I know, I know.  I promised scenes from the Galapagos would be in my next post, but……

A week ago (March 12), there was a full moon, an event that happens every 29.5 days.  But for photographers in Washington, DC, it was a special night because the moon would rise in a location on the horizon that was pretty close to perfect for the so-called “Holy Grail” shot.  It happens, on average, every one or two years.

Full Moon March 2017

Moonrise over Washington, D.C., March 12, 2017

(Technical: Nikon D810 with 70-200mm f/2.8 lens extended to 200mm on tripod;                Exposure: 1.6 sec @ f/11, ISO 400; taken )

There is a spot in Arlington, Virginia where one has an excellent view of the city of Washington with a compositionally sweet alignment of the Lincoln Memorial, Washington Monument, and the U.S. Capitol.  The location is the base of the Netherlands Carillon, just to the south of the Iwo Jima Memorial.

Before the advent of the smart phone/tablet, anticipating this event was not easy, requiring a compass and access to some publicly available software on the website of the U.S. Naval Observatory.  But now, with the availability of numerous apps, such as The Photographer’s Ephemeris (TPE) or Photo Pils, anyone can figure it out. For example, on this night, even with temperatures hovering around freezing, there were over 60 photographers there, each with at least one tripod and a big lens.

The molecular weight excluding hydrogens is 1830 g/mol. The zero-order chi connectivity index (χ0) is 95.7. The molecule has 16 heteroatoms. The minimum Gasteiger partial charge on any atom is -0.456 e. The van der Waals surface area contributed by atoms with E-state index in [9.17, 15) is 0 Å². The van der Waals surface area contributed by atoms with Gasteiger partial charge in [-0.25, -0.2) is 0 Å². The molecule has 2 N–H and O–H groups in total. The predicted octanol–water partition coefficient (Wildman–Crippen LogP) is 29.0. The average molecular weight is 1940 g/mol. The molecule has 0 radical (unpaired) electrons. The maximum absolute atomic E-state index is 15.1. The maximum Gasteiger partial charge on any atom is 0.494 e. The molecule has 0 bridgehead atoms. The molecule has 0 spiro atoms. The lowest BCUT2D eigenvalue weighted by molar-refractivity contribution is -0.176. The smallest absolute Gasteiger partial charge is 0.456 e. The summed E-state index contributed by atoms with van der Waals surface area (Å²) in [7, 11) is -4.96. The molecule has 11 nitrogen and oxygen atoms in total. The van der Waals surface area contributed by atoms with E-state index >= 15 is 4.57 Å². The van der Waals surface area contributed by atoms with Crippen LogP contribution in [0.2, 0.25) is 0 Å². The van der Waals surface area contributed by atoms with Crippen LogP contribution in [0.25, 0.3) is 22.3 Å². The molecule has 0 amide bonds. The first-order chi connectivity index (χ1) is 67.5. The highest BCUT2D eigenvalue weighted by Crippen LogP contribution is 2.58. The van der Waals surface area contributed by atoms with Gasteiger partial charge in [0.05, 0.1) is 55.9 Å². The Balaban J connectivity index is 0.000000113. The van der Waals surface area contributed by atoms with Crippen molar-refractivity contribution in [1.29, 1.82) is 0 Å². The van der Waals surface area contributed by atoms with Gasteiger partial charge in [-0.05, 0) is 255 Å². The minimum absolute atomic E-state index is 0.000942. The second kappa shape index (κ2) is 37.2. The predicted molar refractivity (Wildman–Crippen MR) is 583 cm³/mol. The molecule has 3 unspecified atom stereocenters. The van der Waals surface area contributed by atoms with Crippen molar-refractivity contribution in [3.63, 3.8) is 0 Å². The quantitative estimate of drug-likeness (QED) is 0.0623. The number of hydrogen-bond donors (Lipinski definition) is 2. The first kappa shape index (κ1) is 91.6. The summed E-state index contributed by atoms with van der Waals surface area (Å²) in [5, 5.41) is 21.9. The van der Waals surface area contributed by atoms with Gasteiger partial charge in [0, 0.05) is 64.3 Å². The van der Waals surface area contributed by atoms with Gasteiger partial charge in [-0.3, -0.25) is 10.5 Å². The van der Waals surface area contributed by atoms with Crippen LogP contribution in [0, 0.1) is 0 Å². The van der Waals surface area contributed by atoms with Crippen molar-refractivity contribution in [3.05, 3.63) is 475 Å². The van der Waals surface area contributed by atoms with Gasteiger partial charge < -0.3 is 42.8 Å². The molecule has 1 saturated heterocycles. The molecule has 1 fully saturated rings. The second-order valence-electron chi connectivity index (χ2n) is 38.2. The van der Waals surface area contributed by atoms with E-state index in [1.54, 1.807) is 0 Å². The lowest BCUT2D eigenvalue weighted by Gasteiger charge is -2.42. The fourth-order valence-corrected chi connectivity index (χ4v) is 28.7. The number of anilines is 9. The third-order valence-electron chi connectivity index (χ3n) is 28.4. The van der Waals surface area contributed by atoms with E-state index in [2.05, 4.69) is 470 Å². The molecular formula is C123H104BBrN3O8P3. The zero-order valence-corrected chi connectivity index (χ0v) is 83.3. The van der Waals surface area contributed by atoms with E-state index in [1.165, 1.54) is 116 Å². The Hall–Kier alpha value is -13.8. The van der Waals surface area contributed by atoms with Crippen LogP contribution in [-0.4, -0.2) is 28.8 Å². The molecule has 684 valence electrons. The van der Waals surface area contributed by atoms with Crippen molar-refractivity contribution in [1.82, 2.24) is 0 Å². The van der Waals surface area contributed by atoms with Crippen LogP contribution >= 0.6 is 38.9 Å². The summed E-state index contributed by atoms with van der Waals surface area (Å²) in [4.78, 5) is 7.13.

Other than the cold weather, conditions looked pretty good on this evening.  The sky was clear and the moon would rise at 86.0 degrees azimuth on the horizon and 13 minutes after sunset.  That was a bit further south than ideal, and a bit later than desired relative to the sunset. Nevertheless, it would be the best opportunity in 2017 with only one other chance (October 5) that will be in the ballpark.  However, in October, the blue twilight period (Civil Twilight) will end before the moon gets sufficiently elevated.

Moonrise D-17-03-12-9670

(Technical: Nikon D810 with 70-200mm f/2.8 lens extended to 200mm on tripod;                Exposure: 1.0 sec @ f/11, ISO 400; taken at 7:32 PM)

Although the official time of the moonrise was 7:27 PM, it would be a bit later before it would appear above the skyline.  It was first sighted by the group at about  7:29 and the image immediately above was taken about 90 seconds later.  By this time, the end of civil twilight is approaching and we would soon lose the classic blue color that is essential to this kind of image.


Moonrise D-17-03-12-9696

(Technical: Nikon D810 with 70-200mm f/2.8 lens extended to 200mm on tripod;                Exposure: 2.0 sec @ f/11, ISO 400; taken at 6:36 PM)

Furthermore, the combination of a very clear sky with the rapidly fading twilight would cause the moon to become extremely bright as it rose above the dimming effects of the ground haze.  The above image was taken at 6:36 PM, about 3 minutes before the end of civil twilight.    Already the moon is becoming increasingly bright and the excellent details on its surface have almost vanished.  Any images taken after this point would require increasingly heroic post-processing efforts.